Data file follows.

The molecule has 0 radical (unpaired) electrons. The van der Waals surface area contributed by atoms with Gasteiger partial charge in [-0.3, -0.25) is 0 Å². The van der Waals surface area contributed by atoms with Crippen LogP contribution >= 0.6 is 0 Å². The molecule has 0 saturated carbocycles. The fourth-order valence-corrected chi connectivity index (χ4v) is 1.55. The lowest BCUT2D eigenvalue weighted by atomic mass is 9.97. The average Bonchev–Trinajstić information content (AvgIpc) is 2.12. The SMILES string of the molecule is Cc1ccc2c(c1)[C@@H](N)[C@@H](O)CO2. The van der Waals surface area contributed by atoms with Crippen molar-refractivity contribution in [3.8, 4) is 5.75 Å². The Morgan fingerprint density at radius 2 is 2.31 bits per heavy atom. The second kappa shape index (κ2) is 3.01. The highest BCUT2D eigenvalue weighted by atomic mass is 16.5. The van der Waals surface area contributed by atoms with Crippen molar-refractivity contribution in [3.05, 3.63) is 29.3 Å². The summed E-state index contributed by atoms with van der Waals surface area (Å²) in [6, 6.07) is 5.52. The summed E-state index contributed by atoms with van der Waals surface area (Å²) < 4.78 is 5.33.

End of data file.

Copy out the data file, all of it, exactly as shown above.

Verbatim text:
The molecule has 0 radical (unpaired) electrons. The van der Waals surface area contributed by atoms with Gasteiger partial charge in [-0.3, -0.25) is 0 Å². The van der Waals surface area contributed by atoms with Crippen LogP contribution >= 0.6 is 0 Å². The molecule has 0 saturated carbocycles. The fourth-order valence-corrected chi connectivity index (χ4v) is 1.55. The lowest BCUT2D eigenvalue weighted by atomic mass is 9.97. The average Bonchev–Trinajstić information content (AvgIpc) is 2.12. The SMILES string of the molecule is Cc1ccc2c(c1)[C@@H](N)[C@@H](O)CO2. The van der Waals surface area contributed by atoms with Crippen molar-refractivity contribution in [3.8, 4) is 5.75 Å². The Morgan fingerprint density at radius 2 is 2.31 bits per heavy atom. The second kappa shape index (κ2) is 3.01. The highest BCUT2D eigenvalue weighted by atomic mass is 16.5. The van der Waals surface area contributed by atoms with Crippen molar-refractivity contribution in [3.05, 3.63) is 29.3 Å². The summed E-state index contributed by atoms with van der Waals surface area (Å²) in [6, 6.07) is 5.52. The summed E-state index contributed by atoms with van der Waals surface area (Å²) < 4.78 is 5.33.